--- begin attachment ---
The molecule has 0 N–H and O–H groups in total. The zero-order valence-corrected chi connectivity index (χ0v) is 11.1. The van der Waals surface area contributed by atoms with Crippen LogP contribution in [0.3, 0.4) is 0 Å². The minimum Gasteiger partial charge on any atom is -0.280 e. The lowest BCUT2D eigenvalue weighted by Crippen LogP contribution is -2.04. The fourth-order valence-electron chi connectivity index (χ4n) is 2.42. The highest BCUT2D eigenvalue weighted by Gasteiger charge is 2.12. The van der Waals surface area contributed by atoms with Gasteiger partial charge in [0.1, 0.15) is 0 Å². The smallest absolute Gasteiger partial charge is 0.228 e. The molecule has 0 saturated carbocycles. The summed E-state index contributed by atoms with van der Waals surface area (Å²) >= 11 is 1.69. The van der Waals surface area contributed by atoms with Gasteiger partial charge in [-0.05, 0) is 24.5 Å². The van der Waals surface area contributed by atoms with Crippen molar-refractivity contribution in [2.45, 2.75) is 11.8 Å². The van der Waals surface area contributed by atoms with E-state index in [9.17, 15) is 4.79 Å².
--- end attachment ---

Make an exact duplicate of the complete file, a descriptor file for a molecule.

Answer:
The molecule has 0 N–H and O–H groups in total. The zero-order valence-corrected chi connectivity index (χ0v) is 11.1. The van der Waals surface area contributed by atoms with Crippen LogP contribution in [0.3, 0.4) is 0 Å². The minimum Gasteiger partial charge on any atom is -0.280 e. The lowest BCUT2D eigenvalue weighted by Crippen LogP contribution is -2.04. The fourth-order valence-electron chi connectivity index (χ4n) is 2.42. The highest BCUT2D eigenvalue weighted by Gasteiger charge is 2.12. The van der Waals surface area contributed by atoms with Gasteiger partial charge in [0.1, 0.15) is 0 Å². The smallest absolute Gasteiger partial charge is 0.228 e. The molecule has 0 saturated carbocycles. The summed E-state index contributed by atoms with van der Waals surface area (Å²) >= 11 is 1.69. The van der Waals surface area contributed by atoms with Gasteiger partial charge in [-0.05, 0) is 24.5 Å². The van der Waals surface area contributed by atoms with Crippen molar-refractivity contribution in [2.45, 2.75) is 11.8 Å². The van der Waals surface area contributed by atoms with E-state index in [9.17, 15) is 4.79 Å².